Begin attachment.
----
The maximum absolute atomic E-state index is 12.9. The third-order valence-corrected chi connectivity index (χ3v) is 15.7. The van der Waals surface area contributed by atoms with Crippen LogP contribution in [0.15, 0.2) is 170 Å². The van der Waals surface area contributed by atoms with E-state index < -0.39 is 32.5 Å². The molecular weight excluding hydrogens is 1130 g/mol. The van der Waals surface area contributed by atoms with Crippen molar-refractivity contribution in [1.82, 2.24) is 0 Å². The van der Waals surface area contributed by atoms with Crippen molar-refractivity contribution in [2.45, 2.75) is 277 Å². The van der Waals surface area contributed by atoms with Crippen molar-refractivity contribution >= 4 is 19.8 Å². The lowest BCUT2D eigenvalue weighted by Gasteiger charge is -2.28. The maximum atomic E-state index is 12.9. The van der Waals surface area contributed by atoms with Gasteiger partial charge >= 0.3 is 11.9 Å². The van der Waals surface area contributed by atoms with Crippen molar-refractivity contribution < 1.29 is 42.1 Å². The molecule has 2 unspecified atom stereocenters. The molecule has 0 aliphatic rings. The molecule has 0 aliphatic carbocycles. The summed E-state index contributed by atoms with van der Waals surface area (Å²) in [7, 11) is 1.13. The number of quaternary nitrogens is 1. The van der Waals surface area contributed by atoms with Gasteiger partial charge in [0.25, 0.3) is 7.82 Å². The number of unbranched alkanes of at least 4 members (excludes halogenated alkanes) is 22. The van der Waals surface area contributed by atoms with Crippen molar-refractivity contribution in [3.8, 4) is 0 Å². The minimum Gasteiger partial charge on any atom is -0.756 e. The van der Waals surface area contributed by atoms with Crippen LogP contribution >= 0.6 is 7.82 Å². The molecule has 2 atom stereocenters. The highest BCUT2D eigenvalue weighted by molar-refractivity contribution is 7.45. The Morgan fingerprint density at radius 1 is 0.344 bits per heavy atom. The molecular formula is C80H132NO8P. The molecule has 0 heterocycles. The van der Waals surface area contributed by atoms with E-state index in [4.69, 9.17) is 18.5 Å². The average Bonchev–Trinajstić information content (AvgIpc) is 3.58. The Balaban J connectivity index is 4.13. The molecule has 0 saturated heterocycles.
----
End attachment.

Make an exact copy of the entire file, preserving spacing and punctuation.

The maximum absolute atomic E-state index is 12.9. The third-order valence-corrected chi connectivity index (χ3v) is 15.7. The van der Waals surface area contributed by atoms with Crippen LogP contribution in [0.15, 0.2) is 170 Å². The van der Waals surface area contributed by atoms with E-state index < -0.39 is 32.5 Å². The molecular weight excluding hydrogens is 1130 g/mol. The van der Waals surface area contributed by atoms with Crippen molar-refractivity contribution in [1.82, 2.24) is 0 Å². The van der Waals surface area contributed by atoms with Crippen molar-refractivity contribution in [2.45, 2.75) is 277 Å². The van der Waals surface area contributed by atoms with Crippen molar-refractivity contribution >= 4 is 19.8 Å². The lowest BCUT2D eigenvalue weighted by Gasteiger charge is -2.28. The maximum atomic E-state index is 12.9. The van der Waals surface area contributed by atoms with Gasteiger partial charge >= 0.3 is 11.9 Å². The van der Waals surface area contributed by atoms with Crippen molar-refractivity contribution < 1.29 is 42.1 Å². The molecule has 2 unspecified atom stereocenters. The molecule has 0 aliphatic rings. The molecule has 0 aliphatic carbocycles. The summed E-state index contributed by atoms with van der Waals surface area (Å²) in [7, 11) is 1.13. The number of quaternary nitrogens is 1. The van der Waals surface area contributed by atoms with Gasteiger partial charge in [0.25, 0.3) is 7.82 Å². The number of unbranched alkanes of at least 4 members (excludes halogenated alkanes) is 22. The van der Waals surface area contributed by atoms with Crippen molar-refractivity contribution in [3.8, 4) is 0 Å². The minimum Gasteiger partial charge on any atom is -0.756 e. The van der Waals surface area contributed by atoms with Crippen LogP contribution >= 0.6 is 7.82 Å². The molecule has 2 atom stereocenters. The highest BCUT2D eigenvalue weighted by molar-refractivity contribution is 7.45. The Morgan fingerprint density at radius 1 is 0.344 bits per heavy atom. The molecular formula is C80H132NO8P. The molecule has 0 heterocycles. The van der Waals surface area contributed by atoms with E-state index in [4.69, 9.17) is 18.5 Å². The average Bonchev–Trinajstić information content (AvgIpc) is 3.58. The Balaban J connectivity index is 4.13. The molecule has 0 saturated heterocycles.